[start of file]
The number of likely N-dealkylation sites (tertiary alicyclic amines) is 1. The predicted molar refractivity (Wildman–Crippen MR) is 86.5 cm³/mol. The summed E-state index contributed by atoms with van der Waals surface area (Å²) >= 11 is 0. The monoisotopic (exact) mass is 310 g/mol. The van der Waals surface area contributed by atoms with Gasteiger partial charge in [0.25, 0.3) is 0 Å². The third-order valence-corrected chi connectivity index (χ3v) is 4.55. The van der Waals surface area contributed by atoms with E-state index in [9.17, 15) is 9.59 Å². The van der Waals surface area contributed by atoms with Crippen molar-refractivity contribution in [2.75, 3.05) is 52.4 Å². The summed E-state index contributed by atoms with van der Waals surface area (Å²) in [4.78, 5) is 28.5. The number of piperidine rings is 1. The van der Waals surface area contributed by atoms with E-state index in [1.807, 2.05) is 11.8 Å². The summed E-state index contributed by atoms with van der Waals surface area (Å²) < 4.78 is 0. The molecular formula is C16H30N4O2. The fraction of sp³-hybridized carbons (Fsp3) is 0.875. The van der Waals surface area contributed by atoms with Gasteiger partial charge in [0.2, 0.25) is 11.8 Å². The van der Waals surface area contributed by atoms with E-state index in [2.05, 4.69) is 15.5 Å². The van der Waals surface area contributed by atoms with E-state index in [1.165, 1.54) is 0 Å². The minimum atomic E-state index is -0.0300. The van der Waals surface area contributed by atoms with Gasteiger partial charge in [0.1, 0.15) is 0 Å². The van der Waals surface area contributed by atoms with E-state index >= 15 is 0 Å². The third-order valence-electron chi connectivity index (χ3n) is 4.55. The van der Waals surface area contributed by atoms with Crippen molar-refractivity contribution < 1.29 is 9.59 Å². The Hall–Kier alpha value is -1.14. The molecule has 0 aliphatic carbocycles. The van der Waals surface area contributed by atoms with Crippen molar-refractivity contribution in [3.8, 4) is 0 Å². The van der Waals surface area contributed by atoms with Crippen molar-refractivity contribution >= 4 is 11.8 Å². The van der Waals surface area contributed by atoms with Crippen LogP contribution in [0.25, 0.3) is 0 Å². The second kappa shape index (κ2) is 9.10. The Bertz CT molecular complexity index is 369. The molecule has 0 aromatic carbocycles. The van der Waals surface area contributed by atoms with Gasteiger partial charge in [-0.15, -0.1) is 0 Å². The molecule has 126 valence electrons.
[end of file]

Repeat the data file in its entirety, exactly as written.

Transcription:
The number of likely N-dealkylation sites (tertiary alicyclic amines) is 1. The predicted molar refractivity (Wildman–Crippen MR) is 86.5 cm³/mol. The summed E-state index contributed by atoms with van der Waals surface area (Å²) >= 11 is 0. The monoisotopic (exact) mass is 310 g/mol. The van der Waals surface area contributed by atoms with Gasteiger partial charge in [0.25, 0.3) is 0 Å². The third-order valence-corrected chi connectivity index (χ3v) is 4.55. The van der Waals surface area contributed by atoms with E-state index in [9.17, 15) is 9.59 Å². The van der Waals surface area contributed by atoms with Crippen molar-refractivity contribution in [2.75, 3.05) is 52.4 Å². The summed E-state index contributed by atoms with van der Waals surface area (Å²) in [4.78, 5) is 28.5. The number of piperidine rings is 1. The van der Waals surface area contributed by atoms with E-state index in [1.807, 2.05) is 11.8 Å². The summed E-state index contributed by atoms with van der Waals surface area (Å²) < 4.78 is 0. The molecular formula is C16H30N4O2. The fraction of sp³-hybridized carbons (Fsp3) is 0.875. The van der Waals surface area contributed by atoms with Gasteiger partial charge in [0.2, 0.25) is 11.8 Å². The van der Waals surface area contributed by atoms with E-state index in [2.05, 4.69) is 15.5 Å². The van der Waals surface area contributed by atoms with E-state index in [1.165, 1.54) is 0 Å². The minimum atomic E-state index is -0.0300. The van der Waals surface area contributed by atoms with Gasteiger partial charge in [0.1, 0.15) is 0 Å². The van der Waals surface area contributed by atoms with E-state index >= 15 is 0 Å². The third-order valence-electron chi connectivity index (χ3n) is 4.55. The van der Waals surface area contributed by atoms with Crippen molar-refractivity contribution < 1.29 is 9.59 Å². The Hall–Kier alpha value is -1.14. The molecule has 0 aliphatic carbocycles. The van der Waals surface area contributed by atoms with Crippen molar-refractivity contribution in [3.8, 4) is 0 Å². The van der Waals surface area contributed by atoms with Crippen molar-refractivity contribution >= 4 is 11.8 Å². The van der Waals surface area contributed by atoms with Crippen LogP contribution in [0.25, 0.3) is 0 Å². The second kappa shape index (κ2) is 9.10. The Bertz CT molecular complexity index is 369. The molecule has 0 aromatic carbocycles. The van der Waals surface area contributed by atoms with Gasteiger partial charge in [-0.15, -0.1) is 0 Å². The molecule has 126 valence electrons.